Can you just talk about Jamie Moyer's performance? Obviously they hit him well and he struggled quite a bit.

CHARLIE MANUEL: He had a tough time tonight. They came out swinging on him. They were not taking very many pitches. And they hit some balls hard and also seemed like everything they hit went through for a hit. We got behind early right there quick, about five runs.

And then, like, he goes out in the second inning, gives up a home run to [Rafael] Furcal, and, like, it wasn't his night. And he's been consistent all year long for us. He's won 17 games, and he's one of the reasons why we're playing here.

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I know this is something down the road, but does his performance tonight have to make you think about if it comes down to Game 7 who might pitch that?

CHARLIE MANUEL: I don't know about that. We just have to wait. Rich Dubee and I will talk it over. Actually, I've seen him go out there and I'm sure you have, too, if you think about it. Tonight seemed like they kept adding on, and they were really swinging on him good. But a lot of times he goes out and he holds them.

Like when the second baseman got the bases loaded, triple there with two outs, that was a huge hit. But sometimes he gets out of those jams. Tonight he didn't. He hit the ball hard and they knock him out.

Were you guys expecting or maybe anticipating that there might be some ugliness or a confrontation today that wound up happening in the third inning with Shane [Victorino] and the Dodgers?

CHARLIE MANUEL: Please repeat that.

Were you guys expecting or maybe anticipating that there might be a confrontation today as wound up happening in the third inning with Shane?

CHARLIE MANUEL: Actually, like, I did hear somebody say something about that they were upset because nobody retaliated because we had some of our players over there and whatever. At the time, I didn't think nothing about it. Was we expecting it? Not really. But that's baseball. And like you deal with that.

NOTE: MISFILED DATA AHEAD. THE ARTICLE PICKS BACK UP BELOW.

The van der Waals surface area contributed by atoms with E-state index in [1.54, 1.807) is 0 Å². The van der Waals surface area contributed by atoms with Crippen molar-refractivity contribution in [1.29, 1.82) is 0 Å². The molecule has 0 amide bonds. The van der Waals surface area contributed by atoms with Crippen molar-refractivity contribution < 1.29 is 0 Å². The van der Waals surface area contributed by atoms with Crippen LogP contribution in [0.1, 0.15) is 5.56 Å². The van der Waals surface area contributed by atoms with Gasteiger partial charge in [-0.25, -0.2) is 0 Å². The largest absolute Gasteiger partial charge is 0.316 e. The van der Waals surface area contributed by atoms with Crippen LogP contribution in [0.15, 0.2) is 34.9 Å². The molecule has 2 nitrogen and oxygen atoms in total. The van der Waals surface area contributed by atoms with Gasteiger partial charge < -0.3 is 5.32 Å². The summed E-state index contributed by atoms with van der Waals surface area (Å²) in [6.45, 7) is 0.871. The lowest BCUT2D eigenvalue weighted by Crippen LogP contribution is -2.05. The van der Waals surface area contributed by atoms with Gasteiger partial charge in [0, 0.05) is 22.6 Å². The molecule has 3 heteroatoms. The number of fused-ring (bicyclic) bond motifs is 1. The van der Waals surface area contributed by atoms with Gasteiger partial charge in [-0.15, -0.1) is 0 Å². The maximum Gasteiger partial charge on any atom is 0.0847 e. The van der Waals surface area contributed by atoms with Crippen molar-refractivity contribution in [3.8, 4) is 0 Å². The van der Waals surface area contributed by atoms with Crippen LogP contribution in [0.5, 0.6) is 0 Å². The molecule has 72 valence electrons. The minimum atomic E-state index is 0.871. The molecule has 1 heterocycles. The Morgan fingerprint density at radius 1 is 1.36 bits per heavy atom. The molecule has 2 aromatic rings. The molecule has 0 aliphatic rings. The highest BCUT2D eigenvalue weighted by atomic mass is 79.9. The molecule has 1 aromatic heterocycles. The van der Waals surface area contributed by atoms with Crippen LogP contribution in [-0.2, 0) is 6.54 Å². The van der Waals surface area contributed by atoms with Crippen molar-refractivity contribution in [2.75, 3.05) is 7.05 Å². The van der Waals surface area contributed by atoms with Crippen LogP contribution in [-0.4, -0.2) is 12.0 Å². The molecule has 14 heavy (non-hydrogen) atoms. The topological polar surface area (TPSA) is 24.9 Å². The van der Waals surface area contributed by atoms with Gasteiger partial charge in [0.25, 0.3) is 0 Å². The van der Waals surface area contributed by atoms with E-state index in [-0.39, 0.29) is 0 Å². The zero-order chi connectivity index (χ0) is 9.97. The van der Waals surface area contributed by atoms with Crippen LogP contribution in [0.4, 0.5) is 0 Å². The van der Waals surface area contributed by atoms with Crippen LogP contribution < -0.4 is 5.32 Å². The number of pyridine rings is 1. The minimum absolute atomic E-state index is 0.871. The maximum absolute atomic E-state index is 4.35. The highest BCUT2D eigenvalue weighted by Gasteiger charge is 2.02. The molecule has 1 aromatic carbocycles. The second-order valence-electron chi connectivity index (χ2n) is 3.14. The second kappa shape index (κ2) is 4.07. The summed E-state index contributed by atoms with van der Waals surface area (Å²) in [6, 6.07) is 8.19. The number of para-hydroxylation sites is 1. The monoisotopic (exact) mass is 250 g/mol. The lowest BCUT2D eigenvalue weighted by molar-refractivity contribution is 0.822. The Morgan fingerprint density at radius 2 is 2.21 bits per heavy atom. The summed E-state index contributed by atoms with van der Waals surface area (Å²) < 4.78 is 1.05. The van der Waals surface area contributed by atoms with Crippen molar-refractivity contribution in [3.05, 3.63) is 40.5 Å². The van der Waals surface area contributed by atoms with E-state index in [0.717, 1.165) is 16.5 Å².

If you can speak a little bit about momentum. Obviously coming in here you guys had all of it, essentially.

CHARLIE MANUEL: Momentum in this game is huge, and like, they came out in the first inning. I would say they took it away from us for the night.

But we got a lot more baseball left, and our team, we gather ourselves up and tomorrow in the game, we'll come out here, we'll come out here to win tomorrow's game. And we've been doing that for, like, 2 1/2 years, and definitely this year we've been doing it. And nothing's changing.

Like, we've got to come out and play better and we've got to score runs and hit better. And pitch better.

Did you have a problem with the pitch going over Shane's head? I know Brett [Myers] threw behind Manny [Ramirez]'s back, but the fact it went over Shane's head, did that bother you?

CHARLIE MANUEL: I have a problem any time you start throwing over somebody's head; there's a lot of problems. I was a player for 20 years. I got hit in the face real bad, as bad as you can get hit. And, like, when you start to throw over people's head, there's a good chance people are going to get hurt. That's not what these post seasons are about and what baseball is about. Pitching and pitching inside and moving the ball around is all part of the game.

But at the same time, you start throwing the ball up around people's head or like around their face, that's no place in baseball for that.

Is this episode over with, the throwing at each other, do you think it's over in your mind?

CHARLIE MANUEL: I think so. I think somewhere along the line, like I'd like to see us go back and play baseball. Be aggressive and throw the ball inside. But when you start throwing the ball behind somebody or up around back of their head, that's when you're trying to hit them.

If a pitcher wants to hit a guy, he can. All he has to do is throw the ball up behind him or back here behind him. He'll freeze him and more than likely he'll hit him. As long as you keep the ball in front of somebody and try to pitch inside, there's a difference and it's up to the hitter and also the umpire and them to detect exactly like where the pitch is and, like, what's going on.

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